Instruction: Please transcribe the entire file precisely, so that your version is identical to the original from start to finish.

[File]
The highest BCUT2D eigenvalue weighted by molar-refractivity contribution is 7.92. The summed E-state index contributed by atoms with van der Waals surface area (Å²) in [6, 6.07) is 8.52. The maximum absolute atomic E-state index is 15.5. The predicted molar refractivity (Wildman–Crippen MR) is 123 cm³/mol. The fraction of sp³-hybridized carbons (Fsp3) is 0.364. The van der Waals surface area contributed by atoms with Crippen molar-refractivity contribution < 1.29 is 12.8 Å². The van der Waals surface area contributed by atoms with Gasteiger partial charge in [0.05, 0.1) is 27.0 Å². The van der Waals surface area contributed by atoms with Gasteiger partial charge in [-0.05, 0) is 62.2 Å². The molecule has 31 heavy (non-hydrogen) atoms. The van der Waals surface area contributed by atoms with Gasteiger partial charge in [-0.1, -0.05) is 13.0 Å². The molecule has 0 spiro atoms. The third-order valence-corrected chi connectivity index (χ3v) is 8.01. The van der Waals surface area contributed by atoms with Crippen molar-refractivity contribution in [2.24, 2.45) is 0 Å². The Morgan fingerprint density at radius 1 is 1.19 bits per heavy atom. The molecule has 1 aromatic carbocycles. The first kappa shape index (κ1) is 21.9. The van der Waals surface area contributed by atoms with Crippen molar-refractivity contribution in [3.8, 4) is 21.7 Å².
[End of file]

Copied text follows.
The highest BCUT2D eigenvalue weighted by molar-refractivity contribution is 7.92. The summed E-state index contributed by atoms with van der Waals surface area (Å²) in [6, 6.07) is 8.52. The maximum absolute atomic E-state index is 15.5. The predicted molar refractivity (Wildman–Crippen MR) is 123 cm³/mol. The fraction of sp³-hybridized carbons (Fsp3) is 0.364. The van der Waals surface area contributed by atoms with Crippen molar-refractivity contribution < 1.29 is 12.8 Å². The van der Waals surface area contributed by atoms with Gasteiger partial charge in [0.05, 0.1) is 27.0 Å². The van der Waals surface area contributed by atoms with Gasteiger partial charge in [-0.05, 0) is 62.2 Å². The molecule has 31 heavy (non-hydrogen) atoms. The van der Waals surface area contributed by atoms with Gasteiger partial charge in [-0.1, -0.05) is 13.0 Å². The molecule has 0 spiro atoms. The third-order valence-corrected chi connectivity index (χ3v) is 8.01. The van der Waals surface area contributed by atoms with Crippen molar-refractivity contribution in [2.24, 2.45) is 0 Å². The Morgan fingerprint density at radius 1 is 1.19 bits per heavy atom. The molecule has 1 aromatic carbocycles. The first kappa shape index (κ1) is 21.9. The van der Waals surface area contributed by atoms with Crippen molar-refractivity contribution in [3.8, 4) is 21.7 Å².